Congchong Wu 1, Xingyang Chen 2, Jianbo Lai 1 3 4, Yi Xu 1 3 4, Shaohua Hu 1 3 4
Inhibitory effects of phytochemicals on NLRP3 inflammasome activation: A review
Melis Olcum 1, Bora Tastan 2, Ilkcan Ercan 2, Irem B Eltutan 2, Sermin Genc 3
Aims: Skeletal muscle diseases have become to be the most common complication in patients with type 2 diabetic mellitus (T2DM). However, the effective therapies against skeletal muscle diseases are not yet available. Sulforaphane (SFN) is an organic isothiocyanate found in cruciferous plants. Our aim was to explore whether SFN could attenuate the skeletal muscle diseases in spontaneous type 2 diabetic db/db mice. Materials and methods: The db/m and littermate db/db mice were treated with SFN or dimethyl sulfoxide. The grip strength of mice was measured by a grasping forcing machine. The electron transmission microscopy was used to perform the skeletal muscle. The western blot was used to detect the nuclear factor E2-related factor 2/heme oxygenase 1 (Nrf2/HO-1) signal pathway related proteins, and inflammatory and apoptotic associated proteins. The mRNA levels of anti-inflammatory and anti-oxidative relative genes were detected by RT-QPCR. Key findings: We found that SFN could significantly increase the grip strength of the db/db mice. The lean mass and gastrocnemius mass were increased in the db/db mice after administration with SFN. Additionally, the db/db mice restored the skeletal muscle fiber organization after SFN treatment. Mechanistically, SFN could activate the Nrf2/HO-1 signal pathway, and downregulate the expression of inflammatory and apoptotic associated proteins. Furthermore, SFN could also regulate the mRNA levels of anti-inflammatory and anti-oxidative related genes. Significance: Our results demonstrated that SFN can protect against skeletal muscle diseases in db/db type 2 diabetic mice and provide a potential drug to prevent skeletal muscle dysfunction in T2DM patients.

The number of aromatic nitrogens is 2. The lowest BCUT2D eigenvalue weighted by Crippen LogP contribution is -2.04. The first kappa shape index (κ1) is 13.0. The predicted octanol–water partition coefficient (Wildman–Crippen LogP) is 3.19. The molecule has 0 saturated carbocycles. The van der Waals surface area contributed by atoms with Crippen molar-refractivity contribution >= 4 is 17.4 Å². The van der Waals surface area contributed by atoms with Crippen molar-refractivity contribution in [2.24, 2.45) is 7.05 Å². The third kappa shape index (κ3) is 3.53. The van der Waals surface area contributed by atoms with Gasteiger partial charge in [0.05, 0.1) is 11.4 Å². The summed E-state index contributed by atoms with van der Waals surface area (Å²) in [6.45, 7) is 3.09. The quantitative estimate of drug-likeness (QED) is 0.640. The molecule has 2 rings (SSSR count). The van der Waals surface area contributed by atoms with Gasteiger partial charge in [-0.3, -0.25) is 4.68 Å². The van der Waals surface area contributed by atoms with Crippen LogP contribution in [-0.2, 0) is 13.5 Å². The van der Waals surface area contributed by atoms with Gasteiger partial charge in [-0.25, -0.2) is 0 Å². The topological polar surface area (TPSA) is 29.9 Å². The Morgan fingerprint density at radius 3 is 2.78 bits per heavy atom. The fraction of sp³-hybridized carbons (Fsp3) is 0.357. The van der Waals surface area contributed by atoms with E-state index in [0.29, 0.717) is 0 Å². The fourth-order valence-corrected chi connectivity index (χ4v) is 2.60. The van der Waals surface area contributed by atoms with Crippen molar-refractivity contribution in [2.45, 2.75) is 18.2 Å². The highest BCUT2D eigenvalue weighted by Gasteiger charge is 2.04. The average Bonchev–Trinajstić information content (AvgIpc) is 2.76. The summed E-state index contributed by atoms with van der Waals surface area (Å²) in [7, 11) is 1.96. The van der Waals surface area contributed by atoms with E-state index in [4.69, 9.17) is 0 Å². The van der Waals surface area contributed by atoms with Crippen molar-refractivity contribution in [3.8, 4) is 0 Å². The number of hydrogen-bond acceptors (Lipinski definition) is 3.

2020 Aug 15
2020 Aug 15
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2020 Jun 26
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Sulforaphane protects against skeletal muscle dysfunction in spontaneous type 2 diabetic db/db mice